Nov 29, 2008 rated it really liked it
Excellent! In fact, it really explains it all... I get it now.
Sep 14, 2017 rated it liked it
A pretty good report on the phenomena of Apocalyptic Christianity in America. The tone was more respectful than the goofy title and cover led me to believe it would be. At the same time this is no somber report. The book is breezy and conversational. More an overview than an in depth study.

The history of End Times belief is followed from its origins in England and we are shown how those beliefs moved to the New World even as they faded from Europe. This history was pretty light, but that wasn’t
Feb 12, 2010 rated it liked it
I liked this book, although I don't think it ever really answered "why millions of Americans are looking forward to the end of the world." It did answer why a few influential evangelical pastors and writers might be, though.
Guyatt interviews some of the key poeple in the "End Times" movement and also does a good job giving a broad history of Christian end time phrophecy beliefs (all of which did not go according to predictions). Guyatt does use a kind of humorous, slightly mocking tone in his wr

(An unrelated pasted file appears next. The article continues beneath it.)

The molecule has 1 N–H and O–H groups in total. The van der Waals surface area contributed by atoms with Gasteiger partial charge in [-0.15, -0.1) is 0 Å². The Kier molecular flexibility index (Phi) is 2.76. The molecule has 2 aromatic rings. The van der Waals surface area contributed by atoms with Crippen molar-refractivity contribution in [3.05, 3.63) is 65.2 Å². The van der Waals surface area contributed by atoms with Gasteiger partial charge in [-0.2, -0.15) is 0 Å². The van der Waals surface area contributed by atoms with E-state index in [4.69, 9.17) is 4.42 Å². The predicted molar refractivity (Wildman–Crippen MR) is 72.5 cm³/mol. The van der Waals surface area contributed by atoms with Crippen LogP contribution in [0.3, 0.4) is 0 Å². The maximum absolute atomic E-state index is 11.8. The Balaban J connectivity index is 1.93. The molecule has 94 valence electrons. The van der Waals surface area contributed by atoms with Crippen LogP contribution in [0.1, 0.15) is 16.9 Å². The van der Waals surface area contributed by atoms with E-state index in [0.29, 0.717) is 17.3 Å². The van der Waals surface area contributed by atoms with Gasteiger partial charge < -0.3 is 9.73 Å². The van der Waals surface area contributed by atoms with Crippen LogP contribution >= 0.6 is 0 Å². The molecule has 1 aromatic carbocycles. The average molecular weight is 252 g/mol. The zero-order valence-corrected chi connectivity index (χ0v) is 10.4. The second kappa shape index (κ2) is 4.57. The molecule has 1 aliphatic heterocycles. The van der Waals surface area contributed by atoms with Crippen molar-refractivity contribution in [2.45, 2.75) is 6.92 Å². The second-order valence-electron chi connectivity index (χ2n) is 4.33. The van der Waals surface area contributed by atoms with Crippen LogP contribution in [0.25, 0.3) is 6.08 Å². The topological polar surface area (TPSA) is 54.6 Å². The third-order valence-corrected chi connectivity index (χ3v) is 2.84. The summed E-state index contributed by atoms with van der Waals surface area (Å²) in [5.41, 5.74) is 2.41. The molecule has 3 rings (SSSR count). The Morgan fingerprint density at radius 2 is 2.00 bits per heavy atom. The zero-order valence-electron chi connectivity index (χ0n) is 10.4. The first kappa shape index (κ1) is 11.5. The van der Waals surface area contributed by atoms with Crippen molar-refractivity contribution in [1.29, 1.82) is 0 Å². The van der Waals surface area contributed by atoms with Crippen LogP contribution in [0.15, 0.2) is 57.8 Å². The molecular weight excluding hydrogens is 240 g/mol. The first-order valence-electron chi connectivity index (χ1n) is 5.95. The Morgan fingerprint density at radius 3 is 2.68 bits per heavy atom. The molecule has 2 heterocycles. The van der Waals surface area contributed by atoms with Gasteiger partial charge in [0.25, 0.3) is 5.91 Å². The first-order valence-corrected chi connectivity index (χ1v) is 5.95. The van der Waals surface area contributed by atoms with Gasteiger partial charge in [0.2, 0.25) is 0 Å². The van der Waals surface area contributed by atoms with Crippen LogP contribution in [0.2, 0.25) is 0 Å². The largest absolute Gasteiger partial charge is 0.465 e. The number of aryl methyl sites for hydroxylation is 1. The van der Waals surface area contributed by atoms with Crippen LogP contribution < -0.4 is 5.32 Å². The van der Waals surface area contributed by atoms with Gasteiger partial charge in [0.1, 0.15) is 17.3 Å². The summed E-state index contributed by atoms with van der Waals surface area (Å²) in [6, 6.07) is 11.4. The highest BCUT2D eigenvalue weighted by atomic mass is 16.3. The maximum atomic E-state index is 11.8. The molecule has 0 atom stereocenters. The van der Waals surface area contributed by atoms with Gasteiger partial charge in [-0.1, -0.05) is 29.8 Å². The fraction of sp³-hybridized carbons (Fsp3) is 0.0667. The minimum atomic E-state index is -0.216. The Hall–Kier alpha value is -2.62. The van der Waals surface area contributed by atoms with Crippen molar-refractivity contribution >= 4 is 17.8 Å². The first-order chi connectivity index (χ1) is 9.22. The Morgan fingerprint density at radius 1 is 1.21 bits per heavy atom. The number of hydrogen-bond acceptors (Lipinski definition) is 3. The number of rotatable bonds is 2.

Throughout this book, I kept waiting for Nicholas Guyatt to come out and say that he thought the apocalyptic believers he was interviewing were a bunch of nutjobs. That's what I felt he kept building up to. He kept pointing out how wild some of their predictions/prophecies were, and how some of their predictions/prophecies failed. He also repeatedly pointed out how today's apocalyptic preacher's predecessors had been mocked in the past when their predictions didn't come true. But Guyatt didn't l ...more
Jun 29, 2012 rated it really liked it
Recommends it for: People interested in various religious beliefs.
Recommended to Michael by: I found it on the shelf at the library.
This book is one man's tour through the Christian Apocalypse movement. If you've ever read any of the "Left Behind" series by Tim LeHaye and Jerry Jenkins, then you have some idea of what this particular subset of Christians believes. If you haven't, then the basic idea is that the Bible basically lays out how world events will (and are) working out God's plan to bring about the end of life as we know it and usher in a new theocratic reign led by Jesus Christ.

I can say that, having been raised i
Jun 08, 2014 rated it really liked it  ·  review of another edition